More than 54 million US adults have arthritis, with some cases being worse than others. For those that suffer with joint pain caused from arthritis, sometimes exercising can seem challenging or even counterintuitive. The twisting and turning that go along with yoga can seem like it would worsen arthritic joint pain, not help it. But that couldn’t be more untrue. According to the CDC, when people who suffer from arthritis participate in joint-friendly physical activity, they can improve their arthritis pain, function, mood, and quality of life.
Joint-friendly physical activities are low-impact, which means they put less stress on the body, reducing the risk of injury. These can include low-impact aerobic activities such as walking, cycling and swimming or muscle-strengthening exercises such as lifting weights, working with resistance bands, and yoga.
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Often times, incorporating yoga into your routine can reduce inflammation, which is linked to joint pain caused by arthritis. Yoga is also great to help build strength and improve balance, and can be gentle enough to include and enjoy in an exercise routine regularly. There are many different types of yoga, and numerous gentle poses and flowing sequences you can try out to help with joint pain. You can also include props, like a chair or yoga block, to help you out. Of course, talk to your doctor specifically about your joint pain before doing yoga or any exercises. Once you get the all-clear, here are our favorite yoga poses for joint pain.
Ankylosing spondylitis (AS) can sometimes cause stiffness in the lower back. Child’s pose is a gentle way to stretch out the lower back and alleviate some of that stiffness. Place your knees on a yoga mat and keep the tops of your feet on the floor. Kneel your chest down over your legs and set your hips back onto your heels or feet. Reach your arms out in front of you on the ground and really feel those muscles stretching out as you lay in the pose.
Also great for your lower back is the sphinx pose. “This pose will help you find extension through the muscles in the lower back,” says Samantha Leonetti, a yoga practitioner in Philadelphia who’s studying to be a physical therapist. Lie on your belly with your legs positioned side by side behind you. Gently place your elbows under your shoulders, with forearms on the floor. Inhale, and lift your torso and head away from the floor. This will create a slight bend in your back, which is what you’re looking for.
From the sphinx pose, you can extend into the cobra pose for even more of a lower back stretch. In the sphinx pose, press up from your hands, placing your palms on the ground in front of your shoulders. Your arms will now be extended and your back is in a deeper bend for an added stretch.
Open Book Stretch
The open book stretch is helpful for stretching shoulder and chest muscles. Lie on your side and keep your knees together, bent at a 90-degree angle. Keep your hands together, with arms outstretched in front of you. This is the “closed book” portion of the stretch. While keeping your knees together, begin to open your hands away from each other while rotating your top arm back as far as you can go comfortably. Hold for a few seconds, then come back together to re-close your book pose. Repeat a few times before switching to the other side.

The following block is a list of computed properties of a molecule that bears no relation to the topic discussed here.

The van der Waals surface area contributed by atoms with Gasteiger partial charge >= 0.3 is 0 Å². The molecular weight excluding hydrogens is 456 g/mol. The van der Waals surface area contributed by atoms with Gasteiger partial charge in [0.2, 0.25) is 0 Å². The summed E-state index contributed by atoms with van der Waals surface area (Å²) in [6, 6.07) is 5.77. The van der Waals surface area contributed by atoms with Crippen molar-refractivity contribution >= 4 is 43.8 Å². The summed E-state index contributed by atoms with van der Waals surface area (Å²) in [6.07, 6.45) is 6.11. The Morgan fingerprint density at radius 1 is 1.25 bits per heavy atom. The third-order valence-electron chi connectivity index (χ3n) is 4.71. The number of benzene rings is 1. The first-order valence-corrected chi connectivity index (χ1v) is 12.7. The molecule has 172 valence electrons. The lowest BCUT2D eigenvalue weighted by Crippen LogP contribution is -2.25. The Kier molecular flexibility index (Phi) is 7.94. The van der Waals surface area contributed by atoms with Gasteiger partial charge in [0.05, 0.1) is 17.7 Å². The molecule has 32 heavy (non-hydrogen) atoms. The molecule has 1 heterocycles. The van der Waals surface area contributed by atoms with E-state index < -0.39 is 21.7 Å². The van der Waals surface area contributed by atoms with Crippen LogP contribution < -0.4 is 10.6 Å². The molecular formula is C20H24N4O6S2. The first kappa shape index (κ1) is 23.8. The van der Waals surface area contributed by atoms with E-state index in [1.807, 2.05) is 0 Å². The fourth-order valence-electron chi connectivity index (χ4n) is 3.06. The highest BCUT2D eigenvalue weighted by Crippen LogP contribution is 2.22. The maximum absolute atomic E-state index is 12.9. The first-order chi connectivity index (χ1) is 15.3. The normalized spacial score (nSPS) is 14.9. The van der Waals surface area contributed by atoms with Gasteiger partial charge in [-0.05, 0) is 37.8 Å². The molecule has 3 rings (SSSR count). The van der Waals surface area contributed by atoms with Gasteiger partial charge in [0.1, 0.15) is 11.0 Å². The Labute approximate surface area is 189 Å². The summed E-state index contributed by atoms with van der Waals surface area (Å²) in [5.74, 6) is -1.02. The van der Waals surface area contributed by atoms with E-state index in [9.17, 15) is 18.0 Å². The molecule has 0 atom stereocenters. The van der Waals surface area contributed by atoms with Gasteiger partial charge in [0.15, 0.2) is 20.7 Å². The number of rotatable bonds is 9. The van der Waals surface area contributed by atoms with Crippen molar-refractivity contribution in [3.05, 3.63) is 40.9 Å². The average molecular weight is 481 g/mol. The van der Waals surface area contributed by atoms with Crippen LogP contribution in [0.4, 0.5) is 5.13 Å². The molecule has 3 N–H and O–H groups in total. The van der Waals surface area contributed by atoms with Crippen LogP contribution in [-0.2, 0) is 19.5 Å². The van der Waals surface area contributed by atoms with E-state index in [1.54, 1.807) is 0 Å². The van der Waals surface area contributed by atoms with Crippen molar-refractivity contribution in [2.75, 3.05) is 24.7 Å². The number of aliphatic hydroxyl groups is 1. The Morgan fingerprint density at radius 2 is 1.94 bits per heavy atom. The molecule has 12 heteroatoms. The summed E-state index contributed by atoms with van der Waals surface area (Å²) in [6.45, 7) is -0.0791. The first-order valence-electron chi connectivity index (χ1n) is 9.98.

Supported Fish Pose
Leonetti recommends this pose for stretching the front of the chest. Place a junior yoga bolster lengthwise on your mat. Sitting in front of the bolster, lean back onto the bolster. Make sure that your chin is even with or lower than your forehead, as tilting your head back too far can make the position uncomfortable. You can place a folded blanket in front of your bolster to rest your head on if you wish. With your back rested over the bolster, allow your arms to rest at your sides at a 45-degree angle, with palms facing the sky. Take some deep breaths and relax in the position for as long as you can. This pose is great for desk workers who slump over a keyboard all day.
Anjali Mudra Pose
Also known as the prayer position, Anjali Mudra is a pose that Leonetti recommends for wrist pain. With your palms open, place your hands together at the center of your heart. Hold pose for however long you wish.
Tabletop with Wrist Stretch
For more wrist stretching, place yourself in a tabletop position, with your knees and palms on the floor. Slowly rotate your fingers back towards your knees as far as they will go. Leonetti suggests keeping most of your weight in your legs and slowly leaning some weight into your hands. Hold for a few deep breaths, let your wrists rest, then repeat.
Leonetti notes that plaque psoriasis and some other forms of arthritis are triggered or worsened by stress. She recommends doing some yoga breathing exercises to relieve stress and potentially alleviate some arthritis pain triggered by stress. “Breathing out longer exhales than inhales taps into the parasympathetic nervous system and helps calm the body if performed a few minutes daily,” she says. Try doing three-second inhales with four- to five-second exhales. You can also try nadi shodhana prānāyāma, or alternate nostril breathing. “This helps balance the right and left sides of the brain, thus balancing the parasympathetic and sympathetic nervous system,” explains Leonetti.
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